When there's nothing going on...

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Netti
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When there's nothing going on...

Post by Netti » February 12th, 2011, 12:40 pm

I'm four pages into my novel and stuck already. Right now, my character is travelling on her own and just lost her car. So what do I write about? What do you do in your stories when there's nothing going on? How do you get from point A to point B? I have an outline but it's pretty vague and I want to get farther before ending the chapter. Any ideas?
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polymath
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Re: When there's nothing going on...

Post by polymath » February 12th, 2011, 12:50 pm

A jump transition skips static parts. Posing a character in a scene ending on the way somewhere, for instance. Then posing the character arriving there.
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Re: When there's nothing going on...

Post by Margo » February 12th, 2011, 12:50 pm

It sounds like the outline is a little too vague, and/or possibly you need to spend a little more time developing to your satisfaction what the story is about and what you are trying to say with it.
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Dankrubis
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Re: When there's nothing going on...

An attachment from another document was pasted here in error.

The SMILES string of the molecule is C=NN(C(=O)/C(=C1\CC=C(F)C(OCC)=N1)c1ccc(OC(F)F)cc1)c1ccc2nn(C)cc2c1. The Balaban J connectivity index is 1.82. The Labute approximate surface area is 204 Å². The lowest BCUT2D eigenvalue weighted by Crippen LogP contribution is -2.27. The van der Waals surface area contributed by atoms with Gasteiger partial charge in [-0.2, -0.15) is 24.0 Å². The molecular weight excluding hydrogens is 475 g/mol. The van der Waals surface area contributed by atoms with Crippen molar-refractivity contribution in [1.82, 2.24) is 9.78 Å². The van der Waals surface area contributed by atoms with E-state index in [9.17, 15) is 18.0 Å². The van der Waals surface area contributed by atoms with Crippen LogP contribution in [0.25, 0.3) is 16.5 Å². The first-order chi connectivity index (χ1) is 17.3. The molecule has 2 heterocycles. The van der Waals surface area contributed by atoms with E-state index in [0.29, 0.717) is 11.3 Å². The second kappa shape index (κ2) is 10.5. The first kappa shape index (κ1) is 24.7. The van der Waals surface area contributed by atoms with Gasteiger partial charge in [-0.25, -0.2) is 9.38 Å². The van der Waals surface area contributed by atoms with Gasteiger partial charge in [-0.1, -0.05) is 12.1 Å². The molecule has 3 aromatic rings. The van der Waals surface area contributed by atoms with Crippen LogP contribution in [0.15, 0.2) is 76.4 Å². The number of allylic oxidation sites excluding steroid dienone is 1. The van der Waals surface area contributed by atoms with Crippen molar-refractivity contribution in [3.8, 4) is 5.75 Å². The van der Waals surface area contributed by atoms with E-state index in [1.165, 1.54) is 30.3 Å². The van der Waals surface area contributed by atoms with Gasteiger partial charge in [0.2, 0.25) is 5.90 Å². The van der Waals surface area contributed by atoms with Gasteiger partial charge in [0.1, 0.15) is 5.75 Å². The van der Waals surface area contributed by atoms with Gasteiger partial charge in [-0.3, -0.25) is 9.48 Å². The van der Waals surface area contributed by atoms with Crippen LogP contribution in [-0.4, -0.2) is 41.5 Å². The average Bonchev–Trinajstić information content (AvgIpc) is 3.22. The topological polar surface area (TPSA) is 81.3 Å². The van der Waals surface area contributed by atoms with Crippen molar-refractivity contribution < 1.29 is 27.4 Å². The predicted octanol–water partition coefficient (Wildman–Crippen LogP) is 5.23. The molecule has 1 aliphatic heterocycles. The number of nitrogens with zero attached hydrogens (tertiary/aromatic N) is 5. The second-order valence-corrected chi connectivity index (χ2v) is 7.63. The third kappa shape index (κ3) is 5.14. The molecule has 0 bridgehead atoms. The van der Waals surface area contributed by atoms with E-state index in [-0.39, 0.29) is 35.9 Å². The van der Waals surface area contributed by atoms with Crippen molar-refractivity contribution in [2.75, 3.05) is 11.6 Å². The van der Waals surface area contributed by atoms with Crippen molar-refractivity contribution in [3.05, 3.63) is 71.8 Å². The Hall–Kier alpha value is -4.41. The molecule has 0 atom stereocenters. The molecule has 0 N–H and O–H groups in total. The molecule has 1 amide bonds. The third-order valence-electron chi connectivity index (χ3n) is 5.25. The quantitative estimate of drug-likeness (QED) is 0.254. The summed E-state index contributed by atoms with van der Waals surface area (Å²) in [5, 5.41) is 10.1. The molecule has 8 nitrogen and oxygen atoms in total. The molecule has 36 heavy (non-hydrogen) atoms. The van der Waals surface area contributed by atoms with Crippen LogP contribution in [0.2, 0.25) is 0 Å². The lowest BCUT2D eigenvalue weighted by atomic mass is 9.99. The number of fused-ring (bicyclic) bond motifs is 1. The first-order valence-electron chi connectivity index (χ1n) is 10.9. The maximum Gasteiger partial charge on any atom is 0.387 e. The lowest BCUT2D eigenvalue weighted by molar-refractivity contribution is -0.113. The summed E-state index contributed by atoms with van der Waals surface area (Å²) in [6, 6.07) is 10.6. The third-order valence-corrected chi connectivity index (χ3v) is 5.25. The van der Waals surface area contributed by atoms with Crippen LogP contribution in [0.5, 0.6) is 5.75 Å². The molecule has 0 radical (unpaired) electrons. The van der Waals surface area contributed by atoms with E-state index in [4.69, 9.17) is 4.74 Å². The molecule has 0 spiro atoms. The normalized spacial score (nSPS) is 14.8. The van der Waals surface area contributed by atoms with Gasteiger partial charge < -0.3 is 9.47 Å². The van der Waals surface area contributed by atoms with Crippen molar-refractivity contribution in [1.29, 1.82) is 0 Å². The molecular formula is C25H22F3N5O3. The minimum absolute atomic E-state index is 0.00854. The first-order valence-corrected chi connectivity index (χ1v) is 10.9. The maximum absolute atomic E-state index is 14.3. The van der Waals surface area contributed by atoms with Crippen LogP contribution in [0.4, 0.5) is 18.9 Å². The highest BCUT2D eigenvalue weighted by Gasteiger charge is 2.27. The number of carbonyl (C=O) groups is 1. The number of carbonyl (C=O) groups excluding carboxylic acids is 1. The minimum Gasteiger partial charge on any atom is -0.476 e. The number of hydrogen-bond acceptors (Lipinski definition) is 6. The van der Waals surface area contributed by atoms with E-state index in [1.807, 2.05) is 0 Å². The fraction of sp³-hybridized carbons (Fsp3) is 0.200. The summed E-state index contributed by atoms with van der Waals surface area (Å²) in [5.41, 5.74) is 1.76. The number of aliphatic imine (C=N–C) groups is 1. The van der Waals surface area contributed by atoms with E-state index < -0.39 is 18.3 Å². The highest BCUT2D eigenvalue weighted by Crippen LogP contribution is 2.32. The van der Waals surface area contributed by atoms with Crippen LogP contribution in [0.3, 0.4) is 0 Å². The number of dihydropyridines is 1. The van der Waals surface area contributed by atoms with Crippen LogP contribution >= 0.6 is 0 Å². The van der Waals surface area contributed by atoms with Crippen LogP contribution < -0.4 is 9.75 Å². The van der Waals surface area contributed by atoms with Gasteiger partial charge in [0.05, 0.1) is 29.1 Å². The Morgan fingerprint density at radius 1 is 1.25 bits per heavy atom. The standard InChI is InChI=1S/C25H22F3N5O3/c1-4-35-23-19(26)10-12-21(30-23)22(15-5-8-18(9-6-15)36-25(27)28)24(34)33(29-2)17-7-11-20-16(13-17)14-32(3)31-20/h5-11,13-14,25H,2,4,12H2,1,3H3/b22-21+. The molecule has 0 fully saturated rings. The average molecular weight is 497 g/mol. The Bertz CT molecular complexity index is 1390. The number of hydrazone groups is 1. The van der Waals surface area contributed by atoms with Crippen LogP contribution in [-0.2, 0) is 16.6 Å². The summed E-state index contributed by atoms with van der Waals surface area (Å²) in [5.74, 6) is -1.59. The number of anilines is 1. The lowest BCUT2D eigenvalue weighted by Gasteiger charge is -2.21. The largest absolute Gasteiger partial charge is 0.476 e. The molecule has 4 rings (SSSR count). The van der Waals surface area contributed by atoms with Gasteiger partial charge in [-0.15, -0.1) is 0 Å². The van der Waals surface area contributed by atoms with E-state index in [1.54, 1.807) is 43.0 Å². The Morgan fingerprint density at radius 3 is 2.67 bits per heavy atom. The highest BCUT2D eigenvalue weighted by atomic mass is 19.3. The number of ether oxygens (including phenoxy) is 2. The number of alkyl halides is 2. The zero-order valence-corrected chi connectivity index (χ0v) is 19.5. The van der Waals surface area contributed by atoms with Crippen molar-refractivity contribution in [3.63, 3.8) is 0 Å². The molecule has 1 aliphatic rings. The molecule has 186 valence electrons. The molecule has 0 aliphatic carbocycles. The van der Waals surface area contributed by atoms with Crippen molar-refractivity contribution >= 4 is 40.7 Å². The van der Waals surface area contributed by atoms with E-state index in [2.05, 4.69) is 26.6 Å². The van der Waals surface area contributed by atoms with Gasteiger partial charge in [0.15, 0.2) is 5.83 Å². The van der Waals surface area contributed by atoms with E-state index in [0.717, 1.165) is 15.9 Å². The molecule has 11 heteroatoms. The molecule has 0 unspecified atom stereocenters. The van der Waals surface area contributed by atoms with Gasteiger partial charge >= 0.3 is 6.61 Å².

Post by Dankrubis » February 12th, 2011, 1:00 pm

Since it's the start of the novel, I suggest character development. Get your MC to point B by putting him/her in an interesting situation that shows off who this person is.

Have it move the plot along and you get bonus points :)

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Re: When there's nothing going on...

Post by Margo » February 12th, 2011, 3:01 pm

Dankrubis wrote:Since it's the start of the novel, I suggest character development.
You can't go wrong with this advice, IMO. When people are stuck my two most common suggestions are work on your outline a little more and try some more character development.
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Re: When there's nothing going on...

Post by bcomet » February 12th, 2011, 8:45 pm

Ha! I just read your:
Netti wrote:I'm four pages into my novel and stuck already. Right now, my character is travelling on her own and just lost her car.